I have found more personal fulfillment, been more deeply inspired, experienced more joy, felt more love, and seen more of God in the year I’ve been working with the activist community than I have in any church I’ve attended in all my thirty seven years.

If you haven’t invested of your self, what are you waiting for?

Oppression Action Continuum from Heeding the Call Justice Makers Curriculum

Advertisements

The Next Family » Talking About Death

February 5, 2010 Leave a comment

I spoke with Tyler after I picked him up from school today. The conversation flowed smoother than I expected, and I know he is forewarned, but I am sure that as the reality of this sets in he will have questions or maybe some acting out or depression. I asked him if he remembered what was in his body, and he said yes, his spirit, and that spirits held love and care. We talked about how bodies sometimes got old and stopped working or sometimes they could get hurt really badly and stop working, and he said, yes, and then the body dies. We talked about how the spirit is forever, and that when a person dies it is their body, but the spirit doesn’t die. Tyler said spirits are stronger than any bad things and they are even stronger than houses. I asked Tyler where he thought spirits went when the body dies, and he said, up there. I figured I could work with that theory, and I said yes, the body becomes part of the earth and that the spirit goes to the spirit world. I reminded Tyler of the verse in our bedtime prayer…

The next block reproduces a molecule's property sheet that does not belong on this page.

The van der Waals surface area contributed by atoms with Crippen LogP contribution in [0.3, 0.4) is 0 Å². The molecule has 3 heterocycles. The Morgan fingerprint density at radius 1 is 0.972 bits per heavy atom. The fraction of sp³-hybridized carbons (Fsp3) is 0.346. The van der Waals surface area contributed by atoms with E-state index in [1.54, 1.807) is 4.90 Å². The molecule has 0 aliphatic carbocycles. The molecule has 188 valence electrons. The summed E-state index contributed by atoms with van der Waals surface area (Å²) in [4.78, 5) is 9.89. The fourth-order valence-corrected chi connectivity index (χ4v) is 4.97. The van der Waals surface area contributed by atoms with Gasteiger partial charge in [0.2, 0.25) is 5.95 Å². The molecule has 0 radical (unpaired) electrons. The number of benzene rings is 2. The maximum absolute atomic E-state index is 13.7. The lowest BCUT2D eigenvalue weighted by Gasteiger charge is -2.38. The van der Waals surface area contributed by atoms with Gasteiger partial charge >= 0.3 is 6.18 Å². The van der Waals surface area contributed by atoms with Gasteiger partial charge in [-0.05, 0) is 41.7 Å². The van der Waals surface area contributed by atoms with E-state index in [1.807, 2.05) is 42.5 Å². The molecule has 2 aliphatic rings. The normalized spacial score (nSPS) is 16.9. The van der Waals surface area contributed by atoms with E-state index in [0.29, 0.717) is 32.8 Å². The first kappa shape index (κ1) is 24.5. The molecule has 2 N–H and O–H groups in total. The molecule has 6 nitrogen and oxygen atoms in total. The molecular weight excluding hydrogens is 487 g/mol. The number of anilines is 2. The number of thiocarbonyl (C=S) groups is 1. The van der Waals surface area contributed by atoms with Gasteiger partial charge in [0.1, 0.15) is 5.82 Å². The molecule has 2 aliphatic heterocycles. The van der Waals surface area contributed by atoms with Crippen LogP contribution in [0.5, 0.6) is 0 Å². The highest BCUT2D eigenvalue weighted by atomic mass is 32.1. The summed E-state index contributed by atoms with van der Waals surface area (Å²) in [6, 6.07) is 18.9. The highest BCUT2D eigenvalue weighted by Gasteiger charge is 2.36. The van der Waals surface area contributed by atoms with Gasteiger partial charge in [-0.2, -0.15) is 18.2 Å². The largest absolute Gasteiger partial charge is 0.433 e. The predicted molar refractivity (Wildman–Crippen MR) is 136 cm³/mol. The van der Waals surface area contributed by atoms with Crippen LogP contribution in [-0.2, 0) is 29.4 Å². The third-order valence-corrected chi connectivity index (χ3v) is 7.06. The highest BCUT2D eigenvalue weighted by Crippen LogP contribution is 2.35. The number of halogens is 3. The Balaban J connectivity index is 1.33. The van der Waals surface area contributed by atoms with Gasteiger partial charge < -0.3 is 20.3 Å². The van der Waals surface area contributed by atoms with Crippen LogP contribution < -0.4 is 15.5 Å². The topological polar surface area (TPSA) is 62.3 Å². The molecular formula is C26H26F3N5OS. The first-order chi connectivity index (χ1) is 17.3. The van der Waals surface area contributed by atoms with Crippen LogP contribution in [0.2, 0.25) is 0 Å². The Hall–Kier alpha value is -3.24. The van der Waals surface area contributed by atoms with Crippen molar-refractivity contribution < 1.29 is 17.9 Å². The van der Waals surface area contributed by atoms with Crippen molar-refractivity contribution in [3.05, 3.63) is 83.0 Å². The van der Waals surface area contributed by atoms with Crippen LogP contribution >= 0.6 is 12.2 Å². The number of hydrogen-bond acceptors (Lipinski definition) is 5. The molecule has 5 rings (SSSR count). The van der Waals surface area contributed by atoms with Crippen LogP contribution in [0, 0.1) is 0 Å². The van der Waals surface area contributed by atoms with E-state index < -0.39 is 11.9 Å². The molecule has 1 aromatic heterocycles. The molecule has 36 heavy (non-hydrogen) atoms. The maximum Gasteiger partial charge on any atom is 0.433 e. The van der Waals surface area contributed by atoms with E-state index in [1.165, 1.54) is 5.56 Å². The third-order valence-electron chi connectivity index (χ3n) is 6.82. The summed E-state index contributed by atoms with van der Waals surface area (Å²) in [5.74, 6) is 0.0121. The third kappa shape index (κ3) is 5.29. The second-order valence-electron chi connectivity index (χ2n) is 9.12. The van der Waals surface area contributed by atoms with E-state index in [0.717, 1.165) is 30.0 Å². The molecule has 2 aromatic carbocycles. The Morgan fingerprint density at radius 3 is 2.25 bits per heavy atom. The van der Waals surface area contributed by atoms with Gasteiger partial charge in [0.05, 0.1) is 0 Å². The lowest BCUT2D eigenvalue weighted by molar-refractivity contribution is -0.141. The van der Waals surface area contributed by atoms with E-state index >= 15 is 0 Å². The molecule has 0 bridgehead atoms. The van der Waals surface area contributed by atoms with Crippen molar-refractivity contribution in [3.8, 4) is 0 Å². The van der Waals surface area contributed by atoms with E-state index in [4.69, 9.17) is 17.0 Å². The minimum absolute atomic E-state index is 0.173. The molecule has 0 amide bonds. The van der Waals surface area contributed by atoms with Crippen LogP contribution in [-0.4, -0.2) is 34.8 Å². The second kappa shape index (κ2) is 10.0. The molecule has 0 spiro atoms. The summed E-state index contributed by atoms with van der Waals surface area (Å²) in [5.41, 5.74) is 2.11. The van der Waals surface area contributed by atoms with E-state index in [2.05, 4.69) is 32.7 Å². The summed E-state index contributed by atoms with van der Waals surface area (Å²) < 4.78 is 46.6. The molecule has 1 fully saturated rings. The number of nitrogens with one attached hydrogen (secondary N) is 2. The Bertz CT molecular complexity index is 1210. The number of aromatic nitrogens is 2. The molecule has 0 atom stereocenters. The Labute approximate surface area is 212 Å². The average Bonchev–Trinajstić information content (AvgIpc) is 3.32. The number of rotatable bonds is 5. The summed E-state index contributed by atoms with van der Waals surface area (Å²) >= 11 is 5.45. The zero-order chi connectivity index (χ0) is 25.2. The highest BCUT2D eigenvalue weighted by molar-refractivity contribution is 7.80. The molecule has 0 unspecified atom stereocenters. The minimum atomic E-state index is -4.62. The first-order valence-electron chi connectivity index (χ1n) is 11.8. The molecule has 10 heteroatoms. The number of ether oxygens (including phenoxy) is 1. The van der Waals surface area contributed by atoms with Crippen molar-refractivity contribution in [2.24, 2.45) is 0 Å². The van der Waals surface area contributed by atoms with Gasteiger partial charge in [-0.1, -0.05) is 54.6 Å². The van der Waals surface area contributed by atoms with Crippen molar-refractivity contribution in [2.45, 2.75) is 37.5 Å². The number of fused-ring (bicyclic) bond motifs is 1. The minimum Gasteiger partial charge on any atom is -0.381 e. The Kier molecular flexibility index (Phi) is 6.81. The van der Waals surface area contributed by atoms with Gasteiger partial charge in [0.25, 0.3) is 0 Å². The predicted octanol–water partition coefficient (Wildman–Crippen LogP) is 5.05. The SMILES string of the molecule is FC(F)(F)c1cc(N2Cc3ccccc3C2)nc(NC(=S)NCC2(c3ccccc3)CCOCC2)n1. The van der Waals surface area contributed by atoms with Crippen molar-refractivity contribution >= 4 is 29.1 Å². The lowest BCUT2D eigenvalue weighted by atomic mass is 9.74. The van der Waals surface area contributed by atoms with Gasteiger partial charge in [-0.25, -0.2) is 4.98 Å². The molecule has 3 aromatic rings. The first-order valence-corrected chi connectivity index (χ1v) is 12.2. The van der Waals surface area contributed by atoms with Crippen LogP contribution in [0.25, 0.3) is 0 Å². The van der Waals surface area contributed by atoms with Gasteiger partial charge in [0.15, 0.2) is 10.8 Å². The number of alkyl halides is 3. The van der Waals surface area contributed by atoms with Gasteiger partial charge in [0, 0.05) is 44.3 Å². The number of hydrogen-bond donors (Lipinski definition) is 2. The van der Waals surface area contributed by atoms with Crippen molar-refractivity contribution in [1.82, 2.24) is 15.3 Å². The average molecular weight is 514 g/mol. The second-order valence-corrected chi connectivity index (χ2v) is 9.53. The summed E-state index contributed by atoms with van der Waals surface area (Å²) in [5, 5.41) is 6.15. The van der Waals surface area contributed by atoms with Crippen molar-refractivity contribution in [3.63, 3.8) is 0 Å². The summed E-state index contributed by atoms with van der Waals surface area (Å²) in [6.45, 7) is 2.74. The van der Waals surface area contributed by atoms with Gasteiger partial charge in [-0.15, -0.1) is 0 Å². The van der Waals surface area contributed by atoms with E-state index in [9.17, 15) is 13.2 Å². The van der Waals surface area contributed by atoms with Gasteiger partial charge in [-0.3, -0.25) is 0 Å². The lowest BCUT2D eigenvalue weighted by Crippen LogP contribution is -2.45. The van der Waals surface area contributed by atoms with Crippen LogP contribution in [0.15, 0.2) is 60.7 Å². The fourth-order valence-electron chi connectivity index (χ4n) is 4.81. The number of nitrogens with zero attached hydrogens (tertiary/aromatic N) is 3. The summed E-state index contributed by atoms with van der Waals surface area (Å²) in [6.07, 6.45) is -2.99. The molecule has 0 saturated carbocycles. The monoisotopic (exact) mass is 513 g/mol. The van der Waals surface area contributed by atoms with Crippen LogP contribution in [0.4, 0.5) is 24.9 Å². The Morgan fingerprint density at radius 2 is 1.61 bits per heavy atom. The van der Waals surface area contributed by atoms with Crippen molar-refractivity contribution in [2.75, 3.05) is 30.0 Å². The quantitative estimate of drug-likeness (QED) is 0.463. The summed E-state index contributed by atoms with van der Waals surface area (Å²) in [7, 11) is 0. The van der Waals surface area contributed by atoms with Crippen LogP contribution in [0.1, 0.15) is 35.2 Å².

via The Next Family » Talking About Death originally posted at 2001 November « curlykidz.

Star Wars Theology (aka God is an Orange)

October 25, 2009 Leave a comment

So I am NOT procrastinating the completion of Walking the (color)Line. I was asked at the IFO network (by someone who doesn’t know me but will probably figure out real quickly that I have NO short stories AND that I am the queen of the run on sentence) what Unitarian Universalism is and I think the Spirit of Life (or God or the Force, choose whatever terminology you’re comfortable with) wants me to answer RIGHT NOW. Because Rev Susan’s sermon today was titled THE MIRACLE IN THE MUNDANE: THE SUPER IN THE NATURAL.

Yeah. It’s complicated. Read more…

talking about death

November 7, 2001 Leave a comment

Wednesday, November 07, 2001 11:25 PM

I spoke with Tyler after I picked him up from school today. The conversation flowed smoother than I expected, and I know he is forewarned, but I am sure that as the reality of this sets in he will have questions or maybe some acting out or depression. I asked him if he remembered what was in his body, and he said yes, his spirit, and that spirits held love and care. We talked about how bodies sometimes got old and stopped working or sometimes they could get hurt really badly and stop working, and he said, yes, and then the body dies. We talked about how the spirit is forever, and that when a person dies it is their body, but the spirit doesn’t die. Tyler said spirits are stronger than any bad things and they are even stronger than houses. I asked Tyler where he thought spirits went when the body dies, and he said, up there. I figured I could work with that theory, and I said yes, the body becomes part of the earth and that the spirit goes to the spirit world. I reminded Tyler of the verse in our bedtime prayer…